Finally, my fourth technique is knowing the difference between a product guarantee, a personal guarantee, and a warranty, and knowing when to use these as excellent closers. A product guarantee means this product will perform within specifications outlined in the legal guarantee section of product or the contract. It is written by the manufacturer of the equipment. Retailers and distributors have nothing to do with product guarantees, although most often have to make things “right with their customer,” regardless of how the product was used in order to keep from losing a good customer. This is completely different from a personal guarantee. 

With high risk, personal guarantees are very powerful tools when utilized properly. This means the person making the offer is willing to put themselves in the hot seat and stand solely responsible for product performance and customer satisfaction. Over time, personal guarantees have served me well. I did take a few losses early on, prior to learning how to put in place solutions that benefit both parties involved. I have learned that whenever any person extends their hand and offers a personal guarantee, your response should be “Excellent, I do need to have it in writing then we can move forward with the order.”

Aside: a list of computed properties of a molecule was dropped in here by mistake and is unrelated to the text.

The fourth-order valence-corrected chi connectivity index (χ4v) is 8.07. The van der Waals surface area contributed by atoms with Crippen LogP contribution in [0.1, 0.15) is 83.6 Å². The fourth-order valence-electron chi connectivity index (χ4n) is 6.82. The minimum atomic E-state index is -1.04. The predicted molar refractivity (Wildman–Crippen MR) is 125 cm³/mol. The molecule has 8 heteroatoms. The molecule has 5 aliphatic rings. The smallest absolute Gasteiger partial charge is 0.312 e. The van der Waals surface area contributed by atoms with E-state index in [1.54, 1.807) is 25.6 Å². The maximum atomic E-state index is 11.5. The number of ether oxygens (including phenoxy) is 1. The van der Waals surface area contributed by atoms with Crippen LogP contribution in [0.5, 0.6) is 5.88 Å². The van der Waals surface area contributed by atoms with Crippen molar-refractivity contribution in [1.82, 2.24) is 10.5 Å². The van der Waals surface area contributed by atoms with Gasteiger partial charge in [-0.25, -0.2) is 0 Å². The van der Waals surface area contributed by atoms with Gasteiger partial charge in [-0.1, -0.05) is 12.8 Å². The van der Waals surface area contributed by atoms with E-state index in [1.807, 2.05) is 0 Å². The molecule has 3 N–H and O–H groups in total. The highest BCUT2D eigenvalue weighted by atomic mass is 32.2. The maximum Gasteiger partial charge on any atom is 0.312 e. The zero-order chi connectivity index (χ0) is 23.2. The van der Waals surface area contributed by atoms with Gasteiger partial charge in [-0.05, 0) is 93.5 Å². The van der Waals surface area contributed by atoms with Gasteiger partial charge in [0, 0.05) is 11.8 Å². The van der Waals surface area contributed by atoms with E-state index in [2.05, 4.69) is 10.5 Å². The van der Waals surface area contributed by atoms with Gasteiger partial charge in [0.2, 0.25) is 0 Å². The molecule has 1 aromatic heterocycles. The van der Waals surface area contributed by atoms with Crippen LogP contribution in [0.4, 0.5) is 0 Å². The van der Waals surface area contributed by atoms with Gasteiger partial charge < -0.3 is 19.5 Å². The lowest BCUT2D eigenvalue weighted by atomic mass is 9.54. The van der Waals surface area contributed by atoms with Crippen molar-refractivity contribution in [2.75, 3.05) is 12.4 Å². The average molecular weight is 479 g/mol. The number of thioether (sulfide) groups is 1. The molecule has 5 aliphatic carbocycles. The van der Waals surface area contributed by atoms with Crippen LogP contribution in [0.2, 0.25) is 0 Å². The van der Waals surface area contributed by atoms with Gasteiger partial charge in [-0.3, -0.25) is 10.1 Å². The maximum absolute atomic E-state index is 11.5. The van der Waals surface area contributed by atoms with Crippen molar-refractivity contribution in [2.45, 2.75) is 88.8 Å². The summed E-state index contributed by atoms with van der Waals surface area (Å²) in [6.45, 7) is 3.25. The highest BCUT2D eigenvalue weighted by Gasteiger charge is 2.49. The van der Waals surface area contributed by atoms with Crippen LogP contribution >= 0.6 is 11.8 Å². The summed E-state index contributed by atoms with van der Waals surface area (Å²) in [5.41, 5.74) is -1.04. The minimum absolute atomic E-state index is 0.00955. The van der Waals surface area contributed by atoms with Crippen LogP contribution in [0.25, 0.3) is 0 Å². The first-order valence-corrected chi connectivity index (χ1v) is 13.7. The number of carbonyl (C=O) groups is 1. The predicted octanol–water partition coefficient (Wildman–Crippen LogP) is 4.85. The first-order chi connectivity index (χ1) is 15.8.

Warranties have to do with proper maintenance of equipment. This includes maintenance schedules and procedures to ensure equipment or product performs well (within specifications described in the guarantee section). An example is “bumper to bumper protection as long as an authorized dealer performs the work, and once you take your car to an unauthorized dealer, all bets for the warranty are off. Warranties are most often used to keep customers coming back to places of business and in many cases are sold as standalone products similar to (but not the same as) maintenance contracts. My helpful hint for warranties is always ask your distributors or dealers’ service departments to search their online technique notes from the product manufacturers for any hidden or silent warranties. This often has to do with poor product quality or design. Warranties, when properly utilized, work well to establish trust, build long-term relationships and add to your growing list of references you can call when a potential new customer asks “Why should I trust you and do business with you?” Learn how to utilize these tools and watch your career grow! 

Spoiler Alert! Knowing the difference between a good customer and a poor customer is the topic for my next article! Stay tuned!